4. Upon a showing of surprise at the testimony of Hazel Hamilton, the District Attorney was allowed to impeach her by showing her inconsistent testimony in the previous trial. There was nothing done contrary to the law as laid down in the previous decision of this Court. The District Attorney showed that he did not know the witness would change her testimony and that she told him she would not. The judge carefully instructed the jury that her previous testimony was not usable as proof, but only to destroy her present testimony if they thought it had that effect.
5. The point of hottest contest is the handling of the witness Hucel Hamilton, a boy of sixteen years. He is the only surviving witness who really saw the shooting. Before the first trial he made
6. It is assigned as error that the Court did not declare a mistrial when it appeared that the District Attorney "had threatened" the witness Hucel Hamilton. We find no motion for a mistrial in the record. The District Attorney contends that what occurred was not an improper threat but only a warning. Under all the facts and circumstances we think what was said would likely be understood and was in fact understood by the witness as a threat of prosecution for perjury if he did not stand on his first sworn statements. The prosecuting attorney ought to be very careful not to appear to threaten a witness. The judge correctly disapproved of what was done, and in the jury's absence said he would have granted a mistrial if it had appeared that Hamilton had been moved by what Hamilton thought was a threat. Since what got to the jury was that Hamilton in spite of threat was standing on what he now says as true, the whole thing worked out to the advantage of the accused, and there was no cause for mistrial with or without motion therefor.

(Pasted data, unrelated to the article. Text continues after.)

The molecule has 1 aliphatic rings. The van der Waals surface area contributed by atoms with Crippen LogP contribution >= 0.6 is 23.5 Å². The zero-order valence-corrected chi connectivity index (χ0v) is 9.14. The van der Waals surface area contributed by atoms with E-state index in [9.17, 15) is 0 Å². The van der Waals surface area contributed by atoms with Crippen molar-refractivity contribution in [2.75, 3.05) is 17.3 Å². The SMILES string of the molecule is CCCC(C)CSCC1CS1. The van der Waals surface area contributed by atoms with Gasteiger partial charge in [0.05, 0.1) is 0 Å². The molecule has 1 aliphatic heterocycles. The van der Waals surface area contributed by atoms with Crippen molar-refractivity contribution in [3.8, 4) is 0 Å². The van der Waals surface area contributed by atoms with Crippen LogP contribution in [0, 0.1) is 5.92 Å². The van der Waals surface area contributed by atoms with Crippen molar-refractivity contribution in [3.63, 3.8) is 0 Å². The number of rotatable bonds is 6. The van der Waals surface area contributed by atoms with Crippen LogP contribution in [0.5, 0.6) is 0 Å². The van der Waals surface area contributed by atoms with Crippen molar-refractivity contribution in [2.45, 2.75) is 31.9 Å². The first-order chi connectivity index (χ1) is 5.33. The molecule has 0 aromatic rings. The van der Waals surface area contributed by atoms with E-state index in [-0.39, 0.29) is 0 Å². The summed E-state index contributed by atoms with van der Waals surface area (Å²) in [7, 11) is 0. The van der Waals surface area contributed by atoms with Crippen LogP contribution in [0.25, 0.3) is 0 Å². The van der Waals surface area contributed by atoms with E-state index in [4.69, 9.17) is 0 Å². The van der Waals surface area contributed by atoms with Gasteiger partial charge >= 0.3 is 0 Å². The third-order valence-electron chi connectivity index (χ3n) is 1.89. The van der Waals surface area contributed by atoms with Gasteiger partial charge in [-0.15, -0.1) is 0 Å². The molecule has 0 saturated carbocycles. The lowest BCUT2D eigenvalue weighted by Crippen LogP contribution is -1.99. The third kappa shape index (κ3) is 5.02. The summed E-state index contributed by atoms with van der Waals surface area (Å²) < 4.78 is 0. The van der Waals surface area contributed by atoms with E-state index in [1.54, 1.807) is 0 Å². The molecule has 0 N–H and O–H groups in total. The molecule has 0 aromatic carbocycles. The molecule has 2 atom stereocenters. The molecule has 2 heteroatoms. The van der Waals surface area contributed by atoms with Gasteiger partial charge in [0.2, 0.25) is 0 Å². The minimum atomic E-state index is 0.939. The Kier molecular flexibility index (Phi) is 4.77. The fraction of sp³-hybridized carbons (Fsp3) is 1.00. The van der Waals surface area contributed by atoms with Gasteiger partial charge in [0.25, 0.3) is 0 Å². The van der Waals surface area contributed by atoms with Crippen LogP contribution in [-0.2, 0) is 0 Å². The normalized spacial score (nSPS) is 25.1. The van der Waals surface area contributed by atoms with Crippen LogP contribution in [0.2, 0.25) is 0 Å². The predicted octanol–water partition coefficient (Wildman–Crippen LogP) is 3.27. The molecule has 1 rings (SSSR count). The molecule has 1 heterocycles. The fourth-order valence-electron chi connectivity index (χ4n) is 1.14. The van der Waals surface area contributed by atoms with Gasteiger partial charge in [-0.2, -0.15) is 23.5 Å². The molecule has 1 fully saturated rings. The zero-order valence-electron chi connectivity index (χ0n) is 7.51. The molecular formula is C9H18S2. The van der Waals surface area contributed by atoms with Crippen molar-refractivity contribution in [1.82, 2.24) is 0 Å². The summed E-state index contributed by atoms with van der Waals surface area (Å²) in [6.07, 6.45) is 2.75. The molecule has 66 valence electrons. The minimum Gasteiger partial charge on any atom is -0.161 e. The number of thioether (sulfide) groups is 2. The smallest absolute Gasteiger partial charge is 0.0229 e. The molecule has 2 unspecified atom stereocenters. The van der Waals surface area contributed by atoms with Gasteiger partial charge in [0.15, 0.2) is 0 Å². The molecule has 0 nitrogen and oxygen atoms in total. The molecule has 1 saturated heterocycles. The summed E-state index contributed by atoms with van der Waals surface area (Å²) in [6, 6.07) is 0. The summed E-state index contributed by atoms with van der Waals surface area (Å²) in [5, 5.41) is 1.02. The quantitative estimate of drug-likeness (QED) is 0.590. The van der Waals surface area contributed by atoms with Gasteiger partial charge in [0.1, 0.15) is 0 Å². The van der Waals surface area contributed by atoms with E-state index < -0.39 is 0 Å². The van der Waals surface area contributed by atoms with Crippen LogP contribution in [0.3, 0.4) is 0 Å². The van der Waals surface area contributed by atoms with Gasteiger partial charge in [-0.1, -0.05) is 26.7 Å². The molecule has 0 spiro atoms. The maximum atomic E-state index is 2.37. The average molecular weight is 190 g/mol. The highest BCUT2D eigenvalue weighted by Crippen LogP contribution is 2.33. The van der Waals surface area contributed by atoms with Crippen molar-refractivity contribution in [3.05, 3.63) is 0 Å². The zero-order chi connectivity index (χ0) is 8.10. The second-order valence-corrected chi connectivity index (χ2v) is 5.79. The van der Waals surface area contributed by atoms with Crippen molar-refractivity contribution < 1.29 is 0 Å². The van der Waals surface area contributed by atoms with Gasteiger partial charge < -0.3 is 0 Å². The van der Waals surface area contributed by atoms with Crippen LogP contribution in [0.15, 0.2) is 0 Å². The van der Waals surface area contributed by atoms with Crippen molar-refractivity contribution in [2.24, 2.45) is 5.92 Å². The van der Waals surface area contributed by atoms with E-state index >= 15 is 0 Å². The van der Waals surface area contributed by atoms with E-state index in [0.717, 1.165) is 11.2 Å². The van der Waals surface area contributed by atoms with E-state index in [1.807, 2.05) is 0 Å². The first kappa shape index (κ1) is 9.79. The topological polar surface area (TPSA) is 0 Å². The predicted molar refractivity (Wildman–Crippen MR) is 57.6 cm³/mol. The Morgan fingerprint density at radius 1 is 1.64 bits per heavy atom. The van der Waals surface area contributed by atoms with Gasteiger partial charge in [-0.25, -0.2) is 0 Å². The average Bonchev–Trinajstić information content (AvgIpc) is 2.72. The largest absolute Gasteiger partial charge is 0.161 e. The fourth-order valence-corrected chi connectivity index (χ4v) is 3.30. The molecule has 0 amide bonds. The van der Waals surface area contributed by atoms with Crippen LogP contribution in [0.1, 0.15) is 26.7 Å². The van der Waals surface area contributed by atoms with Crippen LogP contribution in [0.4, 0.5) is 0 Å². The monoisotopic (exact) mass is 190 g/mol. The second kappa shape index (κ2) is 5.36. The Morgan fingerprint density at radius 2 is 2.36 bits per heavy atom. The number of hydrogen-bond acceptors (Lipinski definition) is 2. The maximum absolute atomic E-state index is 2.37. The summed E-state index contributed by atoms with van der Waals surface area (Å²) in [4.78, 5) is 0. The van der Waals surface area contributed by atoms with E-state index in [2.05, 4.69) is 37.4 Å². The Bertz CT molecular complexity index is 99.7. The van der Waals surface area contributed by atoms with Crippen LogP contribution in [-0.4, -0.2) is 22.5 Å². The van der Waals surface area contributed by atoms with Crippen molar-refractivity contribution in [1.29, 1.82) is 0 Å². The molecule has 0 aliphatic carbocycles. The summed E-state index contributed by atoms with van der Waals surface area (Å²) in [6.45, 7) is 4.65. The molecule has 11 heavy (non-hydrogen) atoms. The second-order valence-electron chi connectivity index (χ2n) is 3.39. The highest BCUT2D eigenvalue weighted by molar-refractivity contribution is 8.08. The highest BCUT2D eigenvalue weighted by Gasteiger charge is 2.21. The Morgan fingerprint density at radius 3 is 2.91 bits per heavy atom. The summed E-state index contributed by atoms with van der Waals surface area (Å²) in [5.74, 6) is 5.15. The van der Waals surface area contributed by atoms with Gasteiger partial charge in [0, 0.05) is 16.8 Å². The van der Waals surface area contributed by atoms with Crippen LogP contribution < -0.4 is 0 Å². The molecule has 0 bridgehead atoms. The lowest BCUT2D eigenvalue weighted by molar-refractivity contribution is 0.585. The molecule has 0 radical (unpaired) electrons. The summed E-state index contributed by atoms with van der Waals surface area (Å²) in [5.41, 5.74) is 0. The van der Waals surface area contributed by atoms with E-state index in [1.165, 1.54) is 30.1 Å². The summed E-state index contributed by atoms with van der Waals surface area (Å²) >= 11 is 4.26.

7. The District Attorney did have Hamilton and his sister arrested for perjury after their testimony was concluded, but not in open Court. Young afterwards sought to recall them to the witness stand. As we read the record the only purpose was to prove these arrests. The judge held them irrelevant to the case on trial, we think correctly. Unless Hamilton or his sister were likely to flee, it would have been more decorous for the government to have withheld its hand in this matter until the trial was over, but the arrest out of Court of these witnesses after they had testified, unknown to the jury except as Young may have brought knowledge to them, is not an error in the trial.
8. The evidence, if believed, was sufficient to convict. The motion for a directed verdict was rightly overruled.